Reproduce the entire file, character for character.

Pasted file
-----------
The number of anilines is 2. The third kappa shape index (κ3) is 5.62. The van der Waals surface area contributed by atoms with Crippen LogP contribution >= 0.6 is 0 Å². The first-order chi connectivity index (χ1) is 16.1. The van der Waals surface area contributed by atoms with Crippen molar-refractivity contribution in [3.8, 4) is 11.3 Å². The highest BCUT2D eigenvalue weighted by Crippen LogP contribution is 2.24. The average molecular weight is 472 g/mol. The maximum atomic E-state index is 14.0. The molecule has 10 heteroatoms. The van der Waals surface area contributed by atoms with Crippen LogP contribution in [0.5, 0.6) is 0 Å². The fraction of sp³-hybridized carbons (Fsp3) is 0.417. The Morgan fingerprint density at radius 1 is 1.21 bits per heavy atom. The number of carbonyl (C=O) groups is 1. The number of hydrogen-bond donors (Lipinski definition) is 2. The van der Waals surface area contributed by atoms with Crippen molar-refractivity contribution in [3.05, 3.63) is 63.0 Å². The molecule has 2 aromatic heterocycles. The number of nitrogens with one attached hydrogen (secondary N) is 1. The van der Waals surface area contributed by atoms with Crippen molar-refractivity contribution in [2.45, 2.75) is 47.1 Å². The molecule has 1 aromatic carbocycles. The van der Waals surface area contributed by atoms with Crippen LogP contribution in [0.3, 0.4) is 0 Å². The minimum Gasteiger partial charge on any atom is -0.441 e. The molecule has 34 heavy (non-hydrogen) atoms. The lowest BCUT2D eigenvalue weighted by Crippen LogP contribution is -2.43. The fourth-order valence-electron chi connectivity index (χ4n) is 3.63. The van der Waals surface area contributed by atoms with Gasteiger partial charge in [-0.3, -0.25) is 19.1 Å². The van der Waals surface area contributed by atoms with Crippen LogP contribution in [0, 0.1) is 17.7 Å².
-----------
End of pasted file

The number of anilines is 2. The third kappa shape index (κ3) is 5.62. The van der Waals surface area contributed by atoms with Crippen LogP contribution >= 0.6 is 0 Å². The first-order chi connectivity index (χ1) is 16.1. The van der Waals surface area contributed by atoms with Crippen molar-refractivity contribution in [3.8, 4) is 11.3 Å². The highest BCUT2D eigenvalue weighted by Crippen LogP contribution is 2.24. The average molecular weight is 472 g/mol. The maximum atomic E-state index is 14.0. The molecule has 10 heteroatoms. The van der Waals surface area contributed by atoms with Crippen LogP contribution in [0.5, 0.6) is 0 Å². The fraction of sp³-hybridized carbons (Fsp3) is 0.417. The Morgan fingerprint density at radius 1 is 1.21 bits per heavy atom. The number of carbonyl (C=O) groups is 1. The number of hydrogen-bond donors (Lipinski definition) is 2. The van der Waals surface area contributed by atoms with Crippen molar-refractivity contribution in [3.05, 3.63) is 63.0 Å². The molecule has 2 aromatic heterocycles. The number of nitrogens with one attached hydrogen (secondary N) is 1. The van der Waals surface area contributed by atoms with Crippen molar-refractivity contribution in [2.45, 2.75) is 47.1 Å². The molecule has 1 aromatic carbocycles. The van der Waals surface area contributed by atoms with Crippen LogP contribution in [0.3, 0.4) is 0 Å². The minimum Gasteiger partial charge on any atom is -0.441 e. The molecule has 34 heavy (non-hydrogen) atoms. The lowest BCUT2D eigenvalue weighted by Crippen LogP contribution is -2.43. The fourth-order valence-electron chi connectivity index (χ4n) is 3.63. The van der Waals surface area contributed by atoms with Gasteiger partial charge in [-0.3, -0.25) is 19.1 Å². The van der Waals surface area contributed by atoms with Crippen LogP contribution in [0, 0.1) is 17.7 Å².